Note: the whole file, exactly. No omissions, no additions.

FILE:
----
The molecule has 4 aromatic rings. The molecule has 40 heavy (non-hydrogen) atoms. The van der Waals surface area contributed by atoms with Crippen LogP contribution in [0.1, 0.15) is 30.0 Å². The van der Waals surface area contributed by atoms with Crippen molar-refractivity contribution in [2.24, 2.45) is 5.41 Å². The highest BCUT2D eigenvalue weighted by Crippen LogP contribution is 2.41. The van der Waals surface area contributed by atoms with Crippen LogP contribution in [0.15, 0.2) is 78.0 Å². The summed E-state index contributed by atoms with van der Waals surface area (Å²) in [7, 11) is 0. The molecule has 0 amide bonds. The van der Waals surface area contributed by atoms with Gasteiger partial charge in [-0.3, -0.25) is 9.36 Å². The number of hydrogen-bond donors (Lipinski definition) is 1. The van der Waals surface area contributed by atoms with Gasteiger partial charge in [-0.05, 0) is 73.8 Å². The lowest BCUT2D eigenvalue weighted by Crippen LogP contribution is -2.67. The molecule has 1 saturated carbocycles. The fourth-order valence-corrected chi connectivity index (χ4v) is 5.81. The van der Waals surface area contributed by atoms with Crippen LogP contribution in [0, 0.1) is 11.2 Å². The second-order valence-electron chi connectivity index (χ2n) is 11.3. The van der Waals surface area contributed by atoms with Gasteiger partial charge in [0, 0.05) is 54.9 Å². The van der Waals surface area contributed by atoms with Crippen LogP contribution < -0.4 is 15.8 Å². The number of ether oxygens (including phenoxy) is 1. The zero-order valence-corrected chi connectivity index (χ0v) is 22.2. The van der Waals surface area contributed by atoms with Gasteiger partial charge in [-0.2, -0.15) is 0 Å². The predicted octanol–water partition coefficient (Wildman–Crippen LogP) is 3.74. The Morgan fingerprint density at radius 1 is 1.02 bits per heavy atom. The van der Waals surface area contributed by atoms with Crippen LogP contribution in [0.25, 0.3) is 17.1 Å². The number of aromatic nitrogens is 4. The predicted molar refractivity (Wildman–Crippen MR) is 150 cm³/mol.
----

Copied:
The molecule has 4 aromatic rings. The molecule has 40 heavy (non-hydrogen) atoms. The van der Waals surface area contributed by atoms with Crippen LogP contribution in [0.1, 0.15) is 30.0 Å². The van der Waals surface area contributed by atoms with Crippen molar-refractivity contribution in [2.24, 2.45) is 5.41 Å². The highest BCUT2D eigenvalue weighted by Crippen LogP contribution is 2.41. The van der Waals surface area contributed by atoms with Crippen LogP contribution in [0.15, 0.2) is 78.0 Å². The summed E-state index contributed by atoms with van der Waals surface area (Å²) in [7, 11) is 0. The molecule has 0 amide bonds. The van der Waals surface area contributed by atoms with Gasteiger partial charge in [-0.3, -0.25) is 9.36 Å². The number of hydrogen-bond donors (Lipinski definition) is 1. The van der Waals surface area contributed by atoms with Gasteiger partial charge in [-0.05, 0) is 73.8 Å². The lowest BCUT2D eigenvalue weighted by Crippen LogP contribution is -2.67. The molecule has 1 saturated carbocycles. The fourth-order valence-corrected chi connectivity index (χ4v) is 5.81. The van der Waals surface area contributed by atoms with Crippen LogP contribution in [0, 0.1) is 11.2 Å². The second-order valence-electron chi connectivity index (χ2n) is 11.3. The van der Waals surface area contributed by atoms with Gasteiger partial charge in [0, 0.05) is 54.9 Å². The van der Waals surface area contributed by atoms with Crippen LogP contribution < -0.4 is 15.8 Å². The number of ether oxygens (including phenoxy) is 1. The zero-order valence-corrected chi connectivity index (χ0v) is 22.2. The van der Waals surface area contributed by atoms with Gasteiger partial charge in [-0.2, -0.15) is 0 Å². The predicted octanol–water partition coefficient (Wildman–Crippen LogP) is 3.74. The Morgan fingerprint density at radius 1 is 1.02 bits per heavy atom. The van der Waals surface area contributed by atoms with Crippen LogP contribution in [0.25, 0.3) is 17.1 Å². The number of aromatic nitrogens is 4. The predicted molar refractivity (Wildman–Crippen MR) is 150 cm³/mol.